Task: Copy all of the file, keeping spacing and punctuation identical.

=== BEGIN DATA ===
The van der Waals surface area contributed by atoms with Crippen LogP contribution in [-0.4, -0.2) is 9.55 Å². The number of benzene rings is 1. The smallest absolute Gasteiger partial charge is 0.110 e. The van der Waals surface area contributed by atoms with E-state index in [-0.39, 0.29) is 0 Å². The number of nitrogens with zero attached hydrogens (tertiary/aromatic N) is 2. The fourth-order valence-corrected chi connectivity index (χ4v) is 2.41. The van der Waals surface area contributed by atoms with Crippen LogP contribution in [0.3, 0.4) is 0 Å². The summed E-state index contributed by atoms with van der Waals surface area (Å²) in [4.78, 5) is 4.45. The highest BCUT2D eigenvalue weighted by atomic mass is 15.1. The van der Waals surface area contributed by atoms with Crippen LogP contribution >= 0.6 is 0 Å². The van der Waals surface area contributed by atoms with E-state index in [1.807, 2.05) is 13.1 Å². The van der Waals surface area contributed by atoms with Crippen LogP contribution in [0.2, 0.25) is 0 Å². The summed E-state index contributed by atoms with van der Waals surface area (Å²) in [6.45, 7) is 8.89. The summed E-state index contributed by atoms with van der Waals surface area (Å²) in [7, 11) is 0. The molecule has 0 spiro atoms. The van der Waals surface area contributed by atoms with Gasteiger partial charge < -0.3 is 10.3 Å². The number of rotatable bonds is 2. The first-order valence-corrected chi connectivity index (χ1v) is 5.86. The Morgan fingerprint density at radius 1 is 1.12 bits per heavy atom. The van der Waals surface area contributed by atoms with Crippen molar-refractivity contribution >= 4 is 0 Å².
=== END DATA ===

The van der Waals surface area contributed by atoms with Crippen LogP contribution in [-0.4, -0.2) is 9.55 Å². The number of benzene rings is 1. The smallest absolute Gasteiger partial charge is 0.110 e. The van der Waals surface area contributed by atoms with E-state index in [-0.39, 0.29) is 0 Å². The number of nitrogens with zero attached hydrogens (tertiary/aromatic N) is 2. The fourth-order valence-corrected chi connectivity index (χ4v) is 2.41. The van der Waals surface area contributed by atoms with Crippen LogP contribution in [0.3, 0.4) is 0 Å². The summed E-state index contributed by atoms with van der Waals surface area (Å²) in [4.78, 5) is 4.45. The highest BCUT2D eigenvalue weighted by atomic mass is 15.1. The van der Waals surface area contributed by atoms with Crippen LogP contribution >= 0.6 is 0 Å². The van der Waals surface area contributed by atoms with E-state index in [1.807, 2.05) is 13.1 Å². The van der Waals surface area contributed by atoms with Crippen LogP contribution in [0.2, 0.25) is 0 Å². The summed E-state index contributed by atoms with van der Waals surface area (Å²) in [6.45, 7) is 8.89. The summed E-state index contributed by atoms with van der Waals surface area (Å²) in [7, 11) is 0. The molecule has 0 spiro atoms. The van der Waals surface area contributed by atoms with Gasteiger partial charge < -0.3 is 10.3 Å². The number of rotatable bonds is 2. The first-order valence-corrected chi connectivity index (χ1v) is 5.86. The Morgan fingerprint density at radius 1 is 1.12 bits per heavy atom. The van der Waals surface area contributed by atoms with Crippen molar-refractivity contribution >= 4 is 0 Å².